WALKER: So this happened in the first wave in August. And what happened during the second wave in April is one of my other uncle's also faced similar situation and I lost another uncle as well.

WALKER: Can you tell us about the situation right now, especially when it comes to your family members? I know India has been hit with several waves of this virus and they're suffering, what's the situation right now, what your family is telling you?

PUJITHA APPANA: So, the cases have come down in many parts of India. But the southern part of India in general is still struggling. And the rural pockets are still struggling because all the aid that has been sent so far is focused on these rural - on these urban areas, and not much aid, not enough aid has reached the rural areas actually.

So the people there are still struggling to find oxygen beds, the people that are still dying because they cannot get oxygen on time.

WALKER: And Kartheek to you just talk to us about how this must make you feel. You also have family there, you're watching your wife suffer, just a great loss in her life. You're in the U.S., family suffering in India, you must feel quite helpless although you are helping as much as you can through this organization.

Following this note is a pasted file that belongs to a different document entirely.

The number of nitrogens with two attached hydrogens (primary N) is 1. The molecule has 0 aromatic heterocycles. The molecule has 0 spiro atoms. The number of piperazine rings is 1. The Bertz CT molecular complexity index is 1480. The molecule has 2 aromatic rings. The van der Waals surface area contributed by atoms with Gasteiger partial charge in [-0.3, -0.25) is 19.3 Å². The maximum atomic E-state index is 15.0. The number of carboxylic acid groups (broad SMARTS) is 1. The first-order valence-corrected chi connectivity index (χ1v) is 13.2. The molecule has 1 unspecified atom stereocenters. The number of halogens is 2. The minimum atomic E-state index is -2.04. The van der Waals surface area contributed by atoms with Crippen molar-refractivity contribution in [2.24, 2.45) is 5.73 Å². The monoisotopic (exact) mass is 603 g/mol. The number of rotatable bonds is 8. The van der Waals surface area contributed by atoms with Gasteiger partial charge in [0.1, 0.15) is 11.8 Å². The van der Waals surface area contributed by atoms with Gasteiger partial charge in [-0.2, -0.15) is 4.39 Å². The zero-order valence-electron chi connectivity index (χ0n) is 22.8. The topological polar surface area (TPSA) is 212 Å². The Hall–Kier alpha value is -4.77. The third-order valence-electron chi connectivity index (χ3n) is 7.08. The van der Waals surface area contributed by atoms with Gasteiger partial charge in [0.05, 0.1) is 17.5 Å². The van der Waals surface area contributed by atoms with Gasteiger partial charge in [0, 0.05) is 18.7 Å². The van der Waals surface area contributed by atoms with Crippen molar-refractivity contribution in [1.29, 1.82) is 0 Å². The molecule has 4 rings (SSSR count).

KARTHEEK VEERAVALLI, WORKING TO SEND MEDICAL SUPPLIES, AID TO RURAL INDIA: Yes, no, definitely. You know, we actually have some WhatsApp groups with family and some extended family. And it's so sad to see like, you know, every - every other day, there was a death in the family, right?

Like, it was really - there was a point where when even I got a call from my parents, I was just hoping it's not bad news, right? like I was so scared to even answer some of these calls just because you don't know what they're going to say like almost everybody I knew my friends, my you know my close friends, everybody who even live in the U.S., everybody was saying that they have a parent or a close family member who was suffering with COVID.


So it was definitely nerve racking at one point.

WALKER: When you talk about how widespread it is, we have several Indian American friends and they all tell me, those who have family back in India, they all say they know - they all have family members who have had COVID or passed from COVID. Can you explain though, especially for these rural areas, Gowri, that you're talking about how difficult it is to control this virus with social distancing.

PUJITHA APPANA: So, the part where it's rural India as most of the people like in the cities cannot work from home. So, the matter is, do you - do you want to continue working because you have you have your livelihood or you stay at home and you die of hunger. So that's the situation with most of the poor people in India.